Discovery Institute's GEAR-UP Program Wins $3.7 Million Dept. of Education Grant

GEAR-UP, a multifaceted CSI Discovery Institute program aimed at making college a realistic goal for students at Intermediate School 49 (the Berta A. Dreyfus School) and Curtis and New Dorp high schools, has been awarded a six-year U.S. Department of Education GEAR-UP grant totaling $3.7 million. GEAR-UP (Gaining Early Awareness and Readiness for Undergraduate Programs) is a national educational program for students and teachers in high-need schools.

The program features visits to CSI to experience the college environment; tutoring and mentoring by trained CSI students known as Teaching Scholars, some of whom are also GEAR-UP ‘graduates’; and summer computer “boot camps” and science experiments held in college laboratories. In addition, GEAR-UP provides after-school services at community organizations, such the Kid’s Café at the United Methodist Church, the Life Change After School Center, the Stapleton Library, and the United Multi-Cultural Center.

Dr. Michael Pappas, Acting Director of the Discovery Institute, who oversees GEAR-UP and other grants at the Institute, said the funds are being spent to “educate our young students and immerse them in the college experience, exciting them about the prospect of preparing for and entering college. Also, the funds provide high-quality professional development for their teachers to continue this important program.”

Students also attend education-themed shows on campus related to STEM, an acronym for science, technology, engineering and mathematics. These are federally targeted areas for education improvement, according to Dr. Pappas. For example, they provide entertaining lessons in the sciences such as acrobatics and juggling that dramatize the law of gravity and the physics of motion.

GEAR-UP staffs 15 full- and part-time professionals in multiple educational areas. Retired master teachers work in the Discovery Institute, training Teaching Scholars to mentor students and to assist teachers in classes at the intermediate school and high schools. Many CSI Teaching Scholars choose teaching as a career due to their positive experiences with GEAR-UP.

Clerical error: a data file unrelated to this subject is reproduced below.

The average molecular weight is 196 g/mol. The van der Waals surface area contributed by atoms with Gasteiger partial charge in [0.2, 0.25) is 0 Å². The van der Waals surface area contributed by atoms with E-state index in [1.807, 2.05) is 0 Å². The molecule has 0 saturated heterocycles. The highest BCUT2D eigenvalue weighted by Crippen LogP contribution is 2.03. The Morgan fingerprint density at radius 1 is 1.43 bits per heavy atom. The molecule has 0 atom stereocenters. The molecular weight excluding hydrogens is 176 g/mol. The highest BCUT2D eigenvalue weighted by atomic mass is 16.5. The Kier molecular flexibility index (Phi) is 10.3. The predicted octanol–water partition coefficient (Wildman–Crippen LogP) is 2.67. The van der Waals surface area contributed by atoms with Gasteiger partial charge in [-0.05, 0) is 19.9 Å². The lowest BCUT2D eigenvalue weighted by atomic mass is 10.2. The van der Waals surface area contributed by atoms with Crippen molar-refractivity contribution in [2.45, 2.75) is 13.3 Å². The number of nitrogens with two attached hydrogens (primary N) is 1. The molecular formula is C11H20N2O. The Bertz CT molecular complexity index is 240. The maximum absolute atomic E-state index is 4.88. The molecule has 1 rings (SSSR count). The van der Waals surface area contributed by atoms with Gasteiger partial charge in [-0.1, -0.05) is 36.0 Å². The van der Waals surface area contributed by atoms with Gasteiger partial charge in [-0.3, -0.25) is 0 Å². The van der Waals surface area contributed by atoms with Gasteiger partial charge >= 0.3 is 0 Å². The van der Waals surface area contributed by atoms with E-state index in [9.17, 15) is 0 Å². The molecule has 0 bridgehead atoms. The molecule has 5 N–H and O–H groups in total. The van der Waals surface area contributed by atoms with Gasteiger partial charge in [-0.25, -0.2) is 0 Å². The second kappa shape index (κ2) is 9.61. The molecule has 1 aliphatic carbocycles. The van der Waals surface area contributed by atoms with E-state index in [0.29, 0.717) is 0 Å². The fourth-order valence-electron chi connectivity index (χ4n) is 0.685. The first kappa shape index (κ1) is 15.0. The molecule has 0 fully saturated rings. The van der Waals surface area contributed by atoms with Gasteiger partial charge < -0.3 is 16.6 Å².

Additional GEAR-UP staff members provide Professional Development Workshops for teachers at I.S. 49 and other schools to emphasize what Dr. Pappas terms the “Discovery process of education.” This program stresses developing school curricula that, he said, help students learn through a hands-on “discovery” approach rather than by “boring, rote memorization. GEAR-UP students learn faster, retain more knowledge, and make higher grades,” he commented.

GEAR-UP encourages many students to set their sights on college. Staff members help students find scholarships, loans, and financial aid for college. A Parent Coordinator and staff keep parents apprised of GEAR-UP programs and advantages of using GEAR-UP partner libraries and other community organizations to keep children actively engaged after school. Many GEAR-UP students are “latch-key” children and need the after-school supervision, tutoring, and guidance it provides. Students also participate in ESL (English as a Second Language) and math training through GEAR-UP before, during, and after school.

I.S. 49 was selected as a “high-need” school based on economic need. Especially given the current state of the economy, the grant, with all the important services it provides the children, is “awesome,” declared Ms. Lenore Vazquez, GEAR-UP Coordinator at the Discovery Institute.

Parents, she said, are very satisfied with GEAR-UP. “Over the past several years, the number of I.S. 49 students doing well in math and English courses has risen markedly since they began participating in our program.”

GEAR-UP currently serves 891 students at I.S. 49 and the high schools it feeds. About 100 students participate in GEAR-UP summer programs, which include science and math labs, computer labs, and shows.

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